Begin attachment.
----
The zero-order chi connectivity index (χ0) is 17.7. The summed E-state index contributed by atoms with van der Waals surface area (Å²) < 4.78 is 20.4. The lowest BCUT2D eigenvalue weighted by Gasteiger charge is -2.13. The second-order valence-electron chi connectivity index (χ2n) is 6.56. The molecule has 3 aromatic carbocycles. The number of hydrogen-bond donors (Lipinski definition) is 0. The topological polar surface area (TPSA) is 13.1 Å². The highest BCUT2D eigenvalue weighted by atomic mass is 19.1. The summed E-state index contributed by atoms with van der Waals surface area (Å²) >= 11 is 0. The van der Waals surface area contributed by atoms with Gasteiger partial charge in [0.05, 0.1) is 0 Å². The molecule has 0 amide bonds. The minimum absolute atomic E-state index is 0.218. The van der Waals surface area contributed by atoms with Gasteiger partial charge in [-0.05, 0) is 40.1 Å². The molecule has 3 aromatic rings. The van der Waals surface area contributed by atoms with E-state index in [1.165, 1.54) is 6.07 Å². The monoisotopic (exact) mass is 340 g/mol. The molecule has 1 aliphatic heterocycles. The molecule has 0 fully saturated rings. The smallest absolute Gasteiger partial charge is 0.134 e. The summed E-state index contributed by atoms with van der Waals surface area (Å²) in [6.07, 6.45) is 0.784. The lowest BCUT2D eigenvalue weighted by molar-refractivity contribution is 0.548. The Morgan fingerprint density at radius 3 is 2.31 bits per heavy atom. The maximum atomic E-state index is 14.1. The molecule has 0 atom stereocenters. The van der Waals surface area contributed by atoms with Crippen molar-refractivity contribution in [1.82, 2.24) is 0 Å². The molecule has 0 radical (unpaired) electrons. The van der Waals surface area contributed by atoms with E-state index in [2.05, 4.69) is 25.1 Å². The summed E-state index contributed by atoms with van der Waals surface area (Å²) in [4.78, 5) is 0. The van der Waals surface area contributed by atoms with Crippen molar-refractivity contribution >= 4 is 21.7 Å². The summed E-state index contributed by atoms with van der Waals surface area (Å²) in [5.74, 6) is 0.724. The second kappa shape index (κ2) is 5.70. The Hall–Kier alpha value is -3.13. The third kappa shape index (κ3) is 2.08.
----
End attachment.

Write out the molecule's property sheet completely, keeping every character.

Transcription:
The zero-order chi connectivity index (χ0) is 17.7. The summed E-state index contributed by atoms with van der Waals surface area (Å²) < 4.78 is 20.4. The lowest BCUT2D eigenvalue weighted by Gasteiger charge is -2.13. The second-order valence-electron chi connectivity index (χ2n) is 6.56. The molecule has 3 aromatic carbocycles. The number of hydrogen-bond donors (Lipinski definition) is 0. The topological polar surface area (TPSA) is 13.1 Å². The highest BCUT2D eigenvalue weighted by atomic mass is 19.1. The summed E-state index contributed by atoms with van der Waals surface area (Å²) >= 11 is 0. The van der Waals surface area contributed by atoms with Gasteiger partial charge in [0.05, 0.1) is 0 Å². The molecule has 0 amide bonds. The minimum absolute atomic E-state index is 0.218. The van der Waals surface area contributed by atoms with Gasteiger partial charge in [-0.05, 0) is 40.1 Å². The molecule has 3 aromatic rings. The van der Waals surface area contributed by atoms with E-state index in [1.165, 1.54) is 6.07 Å². The monoisotopic (exact) mass is 340 g/mol. The molecule has 1 aliphatic heterocycles. The molecule has 0 fully saturated rings. The smallest absolute Gasteiger partial charge is 0.134 e. The summed E-state index contributed by atoms with van der Waals surface area (Å²) in [6.07, 6.45) is 0.784. The lowest BCUT2D eigenvalue weighted by molar-refractivity contribution is 0.548. The Morgan fingerprint density at radius 3 is 2.31 bits per heavy atom. The maximum atomic E-state index is 14.1. The molecule has 0 atom stereocenters. The van der Waals surface area contributed by atoms with Crippen molar-refractivity contribution in [1.82, 2.24) is 0 Å². The molecule has 0 radical (unpaired) electrons. The van der Waals surface area contributed by atoms with E-state index in [2.05, 4.69) is 25.1 Å². The summed E-state index contributed by atoms with van der Waals surface area (Å²) in [4.78, 5) is 0. The van der Waals surface area contributed by atoms with Crippen molar-refractivity contribution >= 4 is 21.7 Å². The summed E-state index contributed by atoms with van der Waals surface area (Å²) in [5.74, 6) is 0.724. The second kappa shape index (κ2) is 5.70. The Hall–Kier alpha value is -3.13. The third kappa shape index (κ3) is 2.08.